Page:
Deafness, inclusion, and self-esteem: Mary V. Compton on Deaf culture

It’s very important for general educators to understand more about Deaf culture and the role that Deaf culture plays in a deaf student’s life… It’s crucial for a deaf student to have socialization with other deaf students. Many times in public school situations a deaf student may feel very isolated because there’s no other deaf student there. So if you can understand the importance of that in terms of increasing a deaf student’s self-esteem: Identity is very, very important, particularly with children who are in middle school and high school, because they need to know they are part of a certain group. And if you remember back to your middle school and high school days, your peer group was very important to you.

As an associate professor of special education at UNC-Greensboro, Dr. Mary V. Compton prepares education students for professional work as educators and interpreters for the deaf. In the video “The Importance of Deaf Culture,” Dr. Compton and Kathy Metzer, Guilford County Teacher of the Deaf, discuss the importance of social considerations for deaf students who are educated in inclusive settings — particularly the critical need for deaf students to interact with other deaf people, and the importance of reinforcing students’ identity in the context of Deaf culture.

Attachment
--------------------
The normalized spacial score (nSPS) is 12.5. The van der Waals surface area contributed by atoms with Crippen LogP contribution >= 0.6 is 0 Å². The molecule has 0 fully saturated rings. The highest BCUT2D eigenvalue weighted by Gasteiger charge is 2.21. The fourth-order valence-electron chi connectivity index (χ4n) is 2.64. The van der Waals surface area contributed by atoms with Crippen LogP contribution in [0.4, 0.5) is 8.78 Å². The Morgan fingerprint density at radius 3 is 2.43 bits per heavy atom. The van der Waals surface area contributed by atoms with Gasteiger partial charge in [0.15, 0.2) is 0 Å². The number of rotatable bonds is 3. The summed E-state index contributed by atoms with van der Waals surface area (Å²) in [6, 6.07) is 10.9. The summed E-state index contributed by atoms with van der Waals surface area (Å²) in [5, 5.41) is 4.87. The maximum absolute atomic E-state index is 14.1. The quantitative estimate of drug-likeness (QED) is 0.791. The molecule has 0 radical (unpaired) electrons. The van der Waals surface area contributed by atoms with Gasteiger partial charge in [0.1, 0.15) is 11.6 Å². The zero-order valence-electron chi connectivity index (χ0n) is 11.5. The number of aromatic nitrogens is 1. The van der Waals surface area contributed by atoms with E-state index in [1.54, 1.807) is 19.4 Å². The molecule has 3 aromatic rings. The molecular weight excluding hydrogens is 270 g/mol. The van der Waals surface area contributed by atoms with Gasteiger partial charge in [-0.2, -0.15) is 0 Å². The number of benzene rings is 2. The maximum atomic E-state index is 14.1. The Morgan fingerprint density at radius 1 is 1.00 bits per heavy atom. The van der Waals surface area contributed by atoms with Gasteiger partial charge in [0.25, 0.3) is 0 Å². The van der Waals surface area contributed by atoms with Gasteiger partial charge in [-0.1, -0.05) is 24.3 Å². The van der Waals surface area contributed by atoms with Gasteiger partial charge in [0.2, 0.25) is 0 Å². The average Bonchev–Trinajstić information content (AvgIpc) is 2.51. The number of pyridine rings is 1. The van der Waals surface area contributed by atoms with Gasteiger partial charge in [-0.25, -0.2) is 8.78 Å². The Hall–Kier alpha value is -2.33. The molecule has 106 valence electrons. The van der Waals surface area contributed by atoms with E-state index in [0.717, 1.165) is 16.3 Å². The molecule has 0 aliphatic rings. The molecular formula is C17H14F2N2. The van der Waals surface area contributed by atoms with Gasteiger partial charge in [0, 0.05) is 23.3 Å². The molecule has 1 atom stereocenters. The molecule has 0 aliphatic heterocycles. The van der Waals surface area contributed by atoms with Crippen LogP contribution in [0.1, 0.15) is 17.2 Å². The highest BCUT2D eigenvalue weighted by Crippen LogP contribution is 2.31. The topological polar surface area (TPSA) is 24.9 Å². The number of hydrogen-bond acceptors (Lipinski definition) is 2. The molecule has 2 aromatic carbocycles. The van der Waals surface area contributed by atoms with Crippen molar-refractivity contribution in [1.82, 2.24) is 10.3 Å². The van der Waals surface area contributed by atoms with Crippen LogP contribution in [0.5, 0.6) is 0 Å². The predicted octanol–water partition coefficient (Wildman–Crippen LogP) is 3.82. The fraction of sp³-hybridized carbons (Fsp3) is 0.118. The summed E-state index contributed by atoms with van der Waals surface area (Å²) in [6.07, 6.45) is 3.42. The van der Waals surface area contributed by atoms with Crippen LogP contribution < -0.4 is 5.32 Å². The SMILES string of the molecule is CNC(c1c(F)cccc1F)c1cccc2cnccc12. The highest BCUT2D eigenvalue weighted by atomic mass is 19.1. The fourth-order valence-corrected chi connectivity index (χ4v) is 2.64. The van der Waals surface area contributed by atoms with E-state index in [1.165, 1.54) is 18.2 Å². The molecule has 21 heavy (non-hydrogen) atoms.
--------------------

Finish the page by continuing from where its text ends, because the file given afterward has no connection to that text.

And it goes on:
The video is one in a series of seven about educating deaf students in mainstream settings, associated with the article “Deaf Learners and Successful Cognitive Achievement.”

Join the conversation

Kathy Metzer and Dr. Mary V. Compton will be among the distinguished presenters on April 18, from 3:30 to 5:00 p.m., when we present the free web conference “Engaging Deaf Learners in the Mainstream Classroom.” Joining them will be Dr. David Martin, Professor and Dean Emeritus of Gallaudet University and author of “Deaf Learners and Successful Cognitive Achievement.” The three presenters will share their knowledge and answer questions on topics including instruction, communication, and classroom management.

The session is free, but registration is required. To reserve your seat in the conference, please visit our registration page.

Leave a Reply

Your email address will not be published. Required fields are marked *